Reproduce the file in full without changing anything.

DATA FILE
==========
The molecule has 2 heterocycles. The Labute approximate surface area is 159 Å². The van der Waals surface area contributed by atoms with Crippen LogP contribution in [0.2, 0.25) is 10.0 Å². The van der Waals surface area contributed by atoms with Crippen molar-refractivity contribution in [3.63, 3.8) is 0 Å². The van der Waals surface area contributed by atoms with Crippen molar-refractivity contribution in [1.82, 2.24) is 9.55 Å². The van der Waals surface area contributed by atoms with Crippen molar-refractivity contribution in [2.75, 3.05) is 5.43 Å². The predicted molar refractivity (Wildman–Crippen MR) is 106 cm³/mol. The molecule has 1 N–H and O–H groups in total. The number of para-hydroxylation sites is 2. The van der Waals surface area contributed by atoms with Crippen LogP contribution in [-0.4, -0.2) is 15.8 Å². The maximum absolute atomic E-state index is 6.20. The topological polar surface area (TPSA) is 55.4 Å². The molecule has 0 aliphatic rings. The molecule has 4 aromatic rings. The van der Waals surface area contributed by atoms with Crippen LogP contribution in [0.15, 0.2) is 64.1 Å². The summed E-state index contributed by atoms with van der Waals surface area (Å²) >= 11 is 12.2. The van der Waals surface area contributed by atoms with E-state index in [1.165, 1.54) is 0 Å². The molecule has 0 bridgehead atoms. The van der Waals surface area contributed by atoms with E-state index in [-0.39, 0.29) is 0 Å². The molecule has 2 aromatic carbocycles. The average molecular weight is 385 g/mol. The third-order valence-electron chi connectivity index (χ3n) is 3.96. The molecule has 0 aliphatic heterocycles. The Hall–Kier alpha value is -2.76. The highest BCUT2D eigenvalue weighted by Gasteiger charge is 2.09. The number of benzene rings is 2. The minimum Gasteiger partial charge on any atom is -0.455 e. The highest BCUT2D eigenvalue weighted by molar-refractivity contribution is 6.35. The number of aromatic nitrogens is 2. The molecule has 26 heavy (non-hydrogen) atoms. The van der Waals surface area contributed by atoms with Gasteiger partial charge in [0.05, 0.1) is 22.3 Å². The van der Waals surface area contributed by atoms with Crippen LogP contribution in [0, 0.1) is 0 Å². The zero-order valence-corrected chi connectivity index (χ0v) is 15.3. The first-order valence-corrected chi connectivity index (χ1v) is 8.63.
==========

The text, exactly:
The molecule has 2 heterocycles. The Labute approximate surface area is 159 Å². The van der Waals surface area contributed by atoms with Crippen LogP contribution in [0.2, 0.25) is 10.0 Å². The van der Waals surface area contributed by atoms with Crippen molar-refractivity contribution in [3.63, 3.8) is 0 Å². The van der Waals surface area contributed by atoms with Crippen molar-refractivity contribution in [1.82, 2.24) is 9.55 Å². The van der Waals surface area contributed by atoms with Crippen molar-refractivity contribution in [2.75, 3.05) is 5.43 Å². The predicted molar refractivity (Wildman–Crippen MR) is 106 cm³/mol. The molecule has 1 N–H and O–H groups in total. The number of para-hydroxylation sites is 2. The van der Waals surface area contributed by atoms with Crippen LogP contribution in [-0.4, -0.2) is 15.8 Å². The maximum absolute atomic E-state index is 6.20. The topological polar surface area (TPSA) is 55.4 Å². The molecule has 0 aliphatic rings. The molecule has 4 aromatic rings. The van der Waals surface area contributed by atoms with Crippen LogP contribution in [0.15, 0.2) is 64.1 Å². The summed E-state index contributed by atoms with van der Waals surface area (Å²) >= 11 is 12.2. The van der Waals surface area contributed by atoms with E-state index in [1.165, 1.54) is 0 Å². The molecule has 0 bridgehead atoms. The van der Waals surface area contributed by atoms with E-state index in [-0.39, 0.29) is 0 Å². The molecule has 2 aromatic carbocycles. The average molecular weight is 385 g/mol. The third-order valence-electron chi connectivity index (χ3n) is 3.96. The molecule has 0 aliphatic heterocycles. The Hall–Kier alpha value is -2.76. The highest BCUT2D eigenvalue weighted by Gasteiger charge is 2.09. The number of benzene rings is 2. The minimum Gasteiger partial charge on any atom is -0.455 e. The highest BCUT2D eigenvalue weighted by molar-refractivity contribution is 6.35. The number of aromatic nitrogens is 2. The molecule has 26 heavy (non-hydrogen) atoms. The van der Waals surface area contributed by atoms with Gasteiger partial charge in [0.05, 0.1) is 22.3 Å². The van der Waals surface area contributed by atoms with Crippen LogP contribution in [0, 0.1) is 0 Å². The zero-order valence-corrected chi connectivity index (χ0v) is 15.3. The first-order valence-corrected chi connectivity index (χ1v) is 8.63.